• vegemitevix

      It was amazing to be reminded that every single moment of your day is taken up with what they need to do – from wiping their bum to watching them do something. I’d forgotten how intense it is at that stage. Kudos to you and other Mums of little ones!

  • http://midlifesinglemum.blogspot.com/ Midlifesinglemum

    P.S. I love that photo of you in the 2011 postcard!

    • vegemitevix

      Awww thank you. Do you mean the one in the hat? That was taken in Queenstown, NZ :-)

  • http://bloggertropolis.blogspot.com/ Steve

    Tots and teens are exactly the same. Except I was far more successful at getting a girlfriend as a tot than as a teen…!

    • vegemitevix

      I know what you mean! I was way more successful at kiss chasey in those days!

  • http://theheadspaceblog.blogspot.com/ Katriina

    As my 6 year old daughter’s teacher (whose own children are in their 20s) likes to remind me: “Small children, small problems…”

    • vegemitevix

      Hate to say it but that’s been my experience so far. It’s all part of the rich tapestry of life. ;-p

  • Dark Princess

    I like the pic of me and Elvie, Mum!
    I also like the blog, very funny and very true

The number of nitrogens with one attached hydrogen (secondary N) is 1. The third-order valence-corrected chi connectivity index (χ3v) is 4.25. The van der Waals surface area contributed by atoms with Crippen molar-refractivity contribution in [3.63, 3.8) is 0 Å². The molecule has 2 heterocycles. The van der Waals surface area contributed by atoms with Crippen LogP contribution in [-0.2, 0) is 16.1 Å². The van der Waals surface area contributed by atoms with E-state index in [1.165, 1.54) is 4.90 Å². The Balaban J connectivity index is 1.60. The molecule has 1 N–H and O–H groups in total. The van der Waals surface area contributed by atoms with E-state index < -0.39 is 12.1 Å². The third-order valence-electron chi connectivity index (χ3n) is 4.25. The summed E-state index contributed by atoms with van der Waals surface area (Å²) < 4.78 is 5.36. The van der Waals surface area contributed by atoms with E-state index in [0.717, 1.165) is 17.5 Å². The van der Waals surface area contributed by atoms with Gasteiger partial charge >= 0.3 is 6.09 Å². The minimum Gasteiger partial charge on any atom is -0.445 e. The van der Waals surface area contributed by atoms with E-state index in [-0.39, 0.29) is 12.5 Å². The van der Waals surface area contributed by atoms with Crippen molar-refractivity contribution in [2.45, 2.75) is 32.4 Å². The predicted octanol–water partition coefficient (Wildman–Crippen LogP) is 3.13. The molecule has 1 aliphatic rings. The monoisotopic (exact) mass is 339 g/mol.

• vegemitevix

      LOL. Thanks DP. Should we bring the balloon creatures out for your birfday?

  • http://looking4bluesky.blogspot.com/ Blue Sky

    I loved every stage of my 19 year old’s childhood: I found that there were just a few little blips when things got tricky for a while: 8-9 when the first set of hormones kicked in and then 14, when I lost my little girl, but then I got an almost grown up girl instead – about 6 months later :)

    • vegemitevix

      For us the 10-11yr stage is the first sign of what’s in store. Both of my girls have been a little tearful and all over the place emotionally. But 14-16 has been the hardest time so far, and we’re hoping we’re almost over it. My single aim is to get through it and to have the closeness we once had, back when they get through this ‘alien abduction stage (as my good friend Lori likes to call it)

  • http://scottishmum.com/ Scottishmum

    The thought of either fills me with dread.  Only one lot left to go…

    • vegemitevix

      Gosh, you mean you’ve done this before? Eyes boggle! You need a medal madame.

  • MommaBo

    Parenting teens scare the crap out of me more!  With the tots, the risk of failure was usually injury….all the motion and redirection and discipline to ensure the rules were kept.  But with my teens, it seems like life altering actions and decisions are being made and I’m always the bad guy!  No matter what….its my fault.  Parenting tots just made me really tired…all the go go go.  Parenting teens makes me stressed out to the hilit!

    • vegemitevix

       I think MommaBo that’s the reason why parenting teens typically comes about when you are completely ‘grown up’ yourself. I don’t think I could have handled the stress when I was younger.